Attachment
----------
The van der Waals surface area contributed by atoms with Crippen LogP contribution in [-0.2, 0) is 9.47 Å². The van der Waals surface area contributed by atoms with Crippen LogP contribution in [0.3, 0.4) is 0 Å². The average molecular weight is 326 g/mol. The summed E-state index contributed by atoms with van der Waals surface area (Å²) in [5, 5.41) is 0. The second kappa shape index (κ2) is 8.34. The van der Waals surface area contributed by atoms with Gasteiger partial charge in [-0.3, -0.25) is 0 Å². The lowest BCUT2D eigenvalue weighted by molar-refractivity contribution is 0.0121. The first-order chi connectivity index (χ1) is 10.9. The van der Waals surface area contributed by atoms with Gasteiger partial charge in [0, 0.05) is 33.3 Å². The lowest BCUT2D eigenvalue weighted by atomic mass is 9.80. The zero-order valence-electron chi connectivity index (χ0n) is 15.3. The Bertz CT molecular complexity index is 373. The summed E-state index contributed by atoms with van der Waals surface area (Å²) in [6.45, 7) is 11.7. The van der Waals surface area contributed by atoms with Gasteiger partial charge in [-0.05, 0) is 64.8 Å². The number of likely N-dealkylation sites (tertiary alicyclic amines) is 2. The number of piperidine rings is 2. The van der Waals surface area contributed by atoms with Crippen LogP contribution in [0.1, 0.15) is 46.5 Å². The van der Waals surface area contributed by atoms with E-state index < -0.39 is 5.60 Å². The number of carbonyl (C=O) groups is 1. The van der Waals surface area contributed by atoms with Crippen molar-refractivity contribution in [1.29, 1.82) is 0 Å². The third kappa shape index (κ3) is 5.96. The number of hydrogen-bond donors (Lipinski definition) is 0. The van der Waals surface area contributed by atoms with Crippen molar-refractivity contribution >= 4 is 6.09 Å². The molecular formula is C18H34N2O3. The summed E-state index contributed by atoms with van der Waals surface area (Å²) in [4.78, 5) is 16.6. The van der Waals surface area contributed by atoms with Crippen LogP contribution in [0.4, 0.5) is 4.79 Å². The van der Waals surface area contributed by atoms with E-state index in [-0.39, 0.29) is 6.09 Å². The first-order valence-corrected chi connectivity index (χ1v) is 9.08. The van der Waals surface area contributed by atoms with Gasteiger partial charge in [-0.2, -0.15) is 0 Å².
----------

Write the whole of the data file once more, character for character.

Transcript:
The van der Waals surface area contributed by atoms with Crippen LogP contribution in [-0.2, 0) is 9.47 Å². The van der Waals surface area contributed by atoms with Crippen LogP contribution in [0.3, 0.4) is 0 Å². The average molecular weight is 326 g/mol. The summed E-state index contributed by atoms with van der Waals surface area (Å²) in [5, 5.41) is 0. The second kappa shape index (κ2) is 8.34. The van der Waals surface area contributed by atoms with Gasteiger partial charge in [-0.3, -0.25) is 0 Å². The lowest BCUT2D eigenvalue weighted by molar-refractivity contribution is 0.0121. The first-order chi connectivity index (χ1) is 10.9. The van der Waals surface area contributed by atoms with Gasteiger partial charge in [0, 0.05) is 33.3 Å². The lowest BCUT2D eigenvalue weighted by atomic mass is 9.80. The zero-order valence-electron chi connectivity index (χ0n) is 15.3. The Bertz CT molecular complexity index is 373. The summed E-state index contributed by atoms with van der Waals surface area (Å²) in [6.45, 7) is 11.7. The van der Waals surface area contributed by atoms with Gasteiger partial charge in [-0.05, 0) is 64.8 Å². The number of likely N-dealkylation sites (tertiary alicyclic amines) is 2. The number of piperidine rings is 2. The van der Waals surface area contributed by atoms with Crippen LogP contribution in [0.1, 0.15) is 46.5 Å². The van der Waals surface area contributed by atoms with E-state index < -0.39 is 5.60 Å². The number of carbonyl (C=O) groups is 1. The van der Waals surface area contributed by atoms with Crippen molar-refractivity contribution in [1.29, 1.82) is 0 Å². The third kappa shape index (κ3) is 5.96. The number of hydrogen-bond donors (Lipinski definition) is 0. The van der Waals surface area contributed by atoms with Crippen molar-refractivity contribution >= 4 is 6.09 Å². The molecular formula is C18H34N2O3. The summed E-state index contributed by atoms with van der Waals surface area (Å²) in [4.78, 5) is 16.6. The van der Waals surface area contributed by atoms with Crippen LogP contribution in [0.4, 0.5) is 4.79 Å². The van der Waals surface area contributed by atoms with E-state index in [-0.39, 0.29) is 6.09 Å². The first-order valence-corrected chi connectivity index (χ1v) is 9.08. The van der Waals surface area contributed by atoms with Gasteiger partial charge in [-0.2, -0.15) is 0 Å².